ICI-III sounding rocket investigation of a Reversed flow event seen by the EISCAT Svalbard Radar

Tuesday, 16 December 2014: 10:35 AM
Yvonne Dåbakk, University of Oslo, Department of Physics, Oslo, Norway; University of Alaska Fairbanks, Fairbanks, AK, United States, Joran Idar Moen, University of Oslo, Physics Department, Oslo, Norway, Herbert C Carlson, Utah State University, Logan, UT, United States, Yoshifumi Saito, Inst Space & Astronautical Sci, Kanagawa, Japan and Takumi Abe, Japan Aerospace Exploration Agency, Kanagawa, Japan
The Investigation of Cusp Irregularities (ICI)- III Sounding rocket was launched from Ny-Ålesund, Svalbard on December 3rd, 2011. The aim of the ICI-III mission was to investigate the physics of RFE class of cusp flow events. ICI-III intersected the first RFE (RFE1) in a sequence of in total 3 consecutive RFEs seen by the EISCAT Svalbard Radar (ESR). The ESR and ICI-III were geographically looking at the same region of the ionosphere both at the time ICI-III entered RFE1 on its poleward boundary and left it on its equatorward boundary, hence ESR tracked the rocket perfectly on entering and leaving RFE1. ICI-III measured hence for the first time detailed flows and precipitation within an RFE with a resolution down to tens of meters.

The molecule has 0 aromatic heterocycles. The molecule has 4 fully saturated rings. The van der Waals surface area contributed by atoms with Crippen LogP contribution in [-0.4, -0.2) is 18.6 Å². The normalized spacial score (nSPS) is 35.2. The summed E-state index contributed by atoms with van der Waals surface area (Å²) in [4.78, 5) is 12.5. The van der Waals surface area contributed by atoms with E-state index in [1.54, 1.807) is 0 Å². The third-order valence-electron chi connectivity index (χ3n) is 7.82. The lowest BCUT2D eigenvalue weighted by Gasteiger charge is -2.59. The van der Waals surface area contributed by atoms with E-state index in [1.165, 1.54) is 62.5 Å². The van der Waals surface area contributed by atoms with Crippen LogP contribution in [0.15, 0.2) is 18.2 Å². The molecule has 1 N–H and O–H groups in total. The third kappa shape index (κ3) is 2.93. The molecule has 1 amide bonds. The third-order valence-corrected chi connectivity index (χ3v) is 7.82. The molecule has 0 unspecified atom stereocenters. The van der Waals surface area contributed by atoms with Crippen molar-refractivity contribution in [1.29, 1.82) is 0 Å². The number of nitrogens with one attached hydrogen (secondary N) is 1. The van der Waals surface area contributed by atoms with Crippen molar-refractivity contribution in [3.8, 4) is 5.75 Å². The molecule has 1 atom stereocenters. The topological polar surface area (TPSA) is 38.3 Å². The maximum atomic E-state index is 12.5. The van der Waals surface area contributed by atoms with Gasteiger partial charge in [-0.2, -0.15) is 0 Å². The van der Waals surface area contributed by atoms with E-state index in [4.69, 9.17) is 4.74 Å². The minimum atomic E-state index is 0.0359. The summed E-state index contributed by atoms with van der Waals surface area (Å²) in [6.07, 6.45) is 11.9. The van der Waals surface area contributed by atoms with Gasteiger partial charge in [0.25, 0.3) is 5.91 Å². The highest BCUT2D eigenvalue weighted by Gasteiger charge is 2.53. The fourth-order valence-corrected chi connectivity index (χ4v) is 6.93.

The observations presented are used to test the various explanations that have been proposed as generation mechanisms for this phenomenon. The only consistent explanation that remains seems to be the theory suggested by Rinne et al. 2007, where an asymmetric version of the Southwood FTE twin cell model was proposed in which return flow develops predominantly on the poleward side of newly open flux since it is inhibited by the open-closed boundary (OCB) on the equatorward side to explain the RFE. By zooming into the RFE, detailed structure and dynamics within the RFE are revealed, previously unseen due to instrument resolution.